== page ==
This guy wasn't bothered by the elk - too close for my comfort!

This guy wasn’t bothered by the elk – too close for my comfort!

Our very full day at the Grand Canyon was coming to a close.  We got into the car, and after navigating the car through dozens of elk walking in and near the road, we headed back to Williams.  Our time in the car was spent recapping the day and all the amazing experiences that we had.  Jon had originally not been that excited about the Grand Canyon, because of the high numbers of visitors, but it ended up being one of his favorite places.  Amazing geology, historic buildings, stunning views, California Condors, crazy squirrels, stupid humans, elk, and the hike of a lifetime.  We packed a lot into one day, and I can’t wait until we have the opportunity to return!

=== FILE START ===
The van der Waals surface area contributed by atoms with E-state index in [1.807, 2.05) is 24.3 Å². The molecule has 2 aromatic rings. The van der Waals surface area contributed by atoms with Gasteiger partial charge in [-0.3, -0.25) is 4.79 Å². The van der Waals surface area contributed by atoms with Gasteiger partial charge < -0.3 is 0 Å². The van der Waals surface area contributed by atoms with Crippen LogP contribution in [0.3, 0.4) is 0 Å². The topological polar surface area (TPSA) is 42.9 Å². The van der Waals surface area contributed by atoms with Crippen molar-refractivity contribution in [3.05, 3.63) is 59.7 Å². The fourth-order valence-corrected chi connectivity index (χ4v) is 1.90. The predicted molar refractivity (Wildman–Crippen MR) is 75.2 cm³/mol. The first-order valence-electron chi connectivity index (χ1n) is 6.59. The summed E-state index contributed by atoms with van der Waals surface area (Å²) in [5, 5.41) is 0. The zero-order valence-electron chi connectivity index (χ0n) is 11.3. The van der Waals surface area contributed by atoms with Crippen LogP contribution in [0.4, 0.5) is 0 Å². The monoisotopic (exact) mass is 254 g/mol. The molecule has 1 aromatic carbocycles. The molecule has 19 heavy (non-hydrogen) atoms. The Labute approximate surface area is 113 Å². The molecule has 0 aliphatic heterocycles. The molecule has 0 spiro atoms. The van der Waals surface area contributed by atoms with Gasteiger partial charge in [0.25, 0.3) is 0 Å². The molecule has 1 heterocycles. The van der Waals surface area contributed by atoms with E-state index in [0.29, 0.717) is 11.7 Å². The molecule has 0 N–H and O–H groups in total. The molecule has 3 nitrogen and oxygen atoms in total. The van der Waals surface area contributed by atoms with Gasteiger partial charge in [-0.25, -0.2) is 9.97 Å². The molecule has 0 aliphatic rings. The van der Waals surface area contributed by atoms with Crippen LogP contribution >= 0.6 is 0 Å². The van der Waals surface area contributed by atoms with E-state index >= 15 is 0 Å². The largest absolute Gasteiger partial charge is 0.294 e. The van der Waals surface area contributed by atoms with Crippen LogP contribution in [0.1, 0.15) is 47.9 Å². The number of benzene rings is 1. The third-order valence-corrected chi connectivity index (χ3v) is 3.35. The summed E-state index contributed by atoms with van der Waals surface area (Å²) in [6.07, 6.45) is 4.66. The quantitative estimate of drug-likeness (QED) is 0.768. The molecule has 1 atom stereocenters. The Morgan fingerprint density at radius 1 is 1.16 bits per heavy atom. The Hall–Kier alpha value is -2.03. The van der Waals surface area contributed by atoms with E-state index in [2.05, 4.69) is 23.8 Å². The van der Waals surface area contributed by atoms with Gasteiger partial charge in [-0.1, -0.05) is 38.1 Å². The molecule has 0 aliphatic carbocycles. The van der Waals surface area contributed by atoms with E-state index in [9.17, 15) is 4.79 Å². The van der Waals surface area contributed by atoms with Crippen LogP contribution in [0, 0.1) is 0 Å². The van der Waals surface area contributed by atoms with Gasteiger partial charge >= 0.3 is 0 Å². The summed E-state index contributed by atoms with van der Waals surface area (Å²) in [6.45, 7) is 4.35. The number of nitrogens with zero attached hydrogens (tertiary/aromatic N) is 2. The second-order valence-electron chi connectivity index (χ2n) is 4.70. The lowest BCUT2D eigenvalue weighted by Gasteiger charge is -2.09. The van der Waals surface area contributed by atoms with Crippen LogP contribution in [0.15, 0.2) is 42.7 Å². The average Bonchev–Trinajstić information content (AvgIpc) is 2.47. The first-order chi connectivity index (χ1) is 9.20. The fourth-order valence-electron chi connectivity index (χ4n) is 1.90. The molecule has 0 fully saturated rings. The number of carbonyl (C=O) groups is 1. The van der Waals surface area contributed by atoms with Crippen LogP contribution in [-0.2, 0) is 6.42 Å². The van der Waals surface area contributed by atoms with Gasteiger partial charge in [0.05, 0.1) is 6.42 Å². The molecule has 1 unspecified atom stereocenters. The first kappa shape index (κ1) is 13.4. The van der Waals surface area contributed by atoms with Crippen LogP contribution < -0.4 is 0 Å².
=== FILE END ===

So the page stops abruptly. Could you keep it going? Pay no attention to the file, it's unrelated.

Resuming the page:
Back on the Rim Trail, as the sun starts to sink low on the horizon

Back on the Rim Trail, as the sun starts to sink low on the horizon

What was your favorite part of the Grand Canyon?  What do you still want to see and do there?

 

Book Review: Wesley the Owl

It is no mystery that I love owls.  I have blogged about my fascination before.  So, when I came across Wesley the Owl: The Remarkable Love Story of an Owl and His Girl by Stacey O’Brien, in the bookstore, I knew I had to read it!

Wesley the Owl: The Remarkable Love Story of an Owl and His Girl by Stacey O'Brien

Wesley the Owl: The Remarkable Love Story of an Owl and His Girl by Stacey O’Brien